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Instead of going with normal measurement unit names, fiction will make up their own. Expect a guide to have conversions between them and real units.

In some cases, especially Science Fiction or Sufficiently Analyzed Magic, units will have to be invented where they do not exist in normal speech. Magical energy is likely to have some unit. Particularly well developed settings may even specify what the unit is, for example, one Merlin might be defined as the magical energy required to push a specific object a specific distance.

Compare Hiroshima as a Unit of Measure, where a unit is scaled to a specific object. See Microts for units relating to time.

Examples of Fantastic Measurement System include:


Anime and Manga

  • Though it's never named, there obviously is a unit to measure one's strength in Dragon Ball. In the games it's often referenced as B.P. (Battle Power). In this system, the average human would rate 2-3. By the middle of Dragonball Z, the numbers we're dealing with are in the 'millions'. So yeah.
    • And as we all know, over 9000 of this unit is already... a lot.
  • In Trigun, distances are measured in "Iles," which are just "miles" with one letter removed.
    • Not to mention, the unit of money is called "Double Dollars", represented, of course, with "$$" (seems like just a waste of time and ink really)
  • When fans ask Eiichiro Oda things like the extent that someone who ate the Gomu-Gomu fruit can stretch, Oda's response is something along the lines of "100 Gomu-Gomus" without telling us how long a Gomu-Gomu is. He does the same thing for the Bara-Bara fruit and the Hana-Hana fruit, except the measures are in Bara-Baras and Hana-Hanas.

Comic Books

  • When Amadeus Cho studies magical phenomena, he measures the reality-warping field strength in "hercs", one herc being equal to the field strength of his friend Hercules. It sounds like "hertz" so it's pretty natural to tack on SI prefixes like megahercs or gigahercs, but most of the measurements he gives are between zero and five hercs.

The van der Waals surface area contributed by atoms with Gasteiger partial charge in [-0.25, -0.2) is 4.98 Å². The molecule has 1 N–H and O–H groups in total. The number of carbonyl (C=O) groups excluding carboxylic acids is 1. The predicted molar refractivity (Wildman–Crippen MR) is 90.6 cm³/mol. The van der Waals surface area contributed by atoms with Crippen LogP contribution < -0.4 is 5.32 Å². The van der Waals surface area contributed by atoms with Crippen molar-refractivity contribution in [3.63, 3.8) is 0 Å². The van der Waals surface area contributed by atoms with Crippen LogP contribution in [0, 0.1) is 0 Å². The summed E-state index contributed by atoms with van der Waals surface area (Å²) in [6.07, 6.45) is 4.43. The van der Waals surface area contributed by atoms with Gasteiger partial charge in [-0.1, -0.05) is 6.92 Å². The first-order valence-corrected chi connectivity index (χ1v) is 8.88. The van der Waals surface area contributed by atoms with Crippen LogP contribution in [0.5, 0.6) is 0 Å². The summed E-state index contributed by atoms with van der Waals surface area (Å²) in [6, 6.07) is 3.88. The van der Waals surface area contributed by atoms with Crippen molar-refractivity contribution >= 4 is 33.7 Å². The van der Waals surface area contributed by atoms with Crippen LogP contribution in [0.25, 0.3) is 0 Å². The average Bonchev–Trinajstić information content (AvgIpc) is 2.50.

• The various Transformers franchises use various units of length and time. While they used generic "cycles" a lot, the earliest Cybertronian units of measurement had such names as "breem," "vorn," and "orn."

Fan Works

  • In With Strings Attached, the Baravadans have “longsteps”; how long these units are is never explained. Also, John's Kansael doesn't understand any Earth measurements and can't tell him how distant Ehndris is from Ta'akan; he figures out that the distance is roughly comparable to that between London and Glasgow. On the other hand, the Hunter's world uses miles.

Literature

  • On Gor, distances are measured in "passangs", which are 7/10ths of a mile.
  • Edgar Rice Burroughs' Barsoom stories. According to The Other Wiki article, distance units were as follows:
    • 1 sofad = 11.68 inches
    • 1 ad = 9.75 feet
    • 1 haad = .3692 miles
    • 1 karad = 36.92 miles
  • In Harry Potter, the wizarding world uses a different system of money than the rest of the world, which consists of Galleons, Sickles and Knuts. There are 17 Sickles in a Galleon, and 29 Knuts in a Sickle. As of December 5th, 2010, one Galleon is worth about 5 British Pounds, or 7.82 U.S. Dollars.
  • The Star Wars Expanded Universe uses the metric system - called Imperial measurements, confusingly enough - in the Republic, New Republic, and the Empire. Others may use other systems - the Adumari use "keps", which are about .8 kilometers. In Outbound Flight, the Chiss use "visvia", which are about 1.6 kilometers. There are others.
  • In Moon Over Soho, Peter Grant is depressed that, despite being codified by Isaac Newton[1] himself, the rules of magic have no proper unit of measurement. He decides to invent one and call it the a "yap", a "yap" being the amount of magic need to make a small dog bark.
  • Similarly, the Discworld unit of magic is the thaum, defined as the amount of magic needed to create a white pigeon or three standard-sized billiard balls. There is also the prime, an attempt at a more rational unit created by the wizard Augustus Prime, which is defined as the amount of magic needed to move one pound of lead one foot. In a bit of a parody of how British scientists and academics act with Centigrade/Fahrenheit, it's mentioned in the Discworld Companion that any young wizard attempting to use primes will immediately face the question from his superiors "What's that in Old Money?" Perhaps because of this, thaums are nearly always cited as the unit in the books.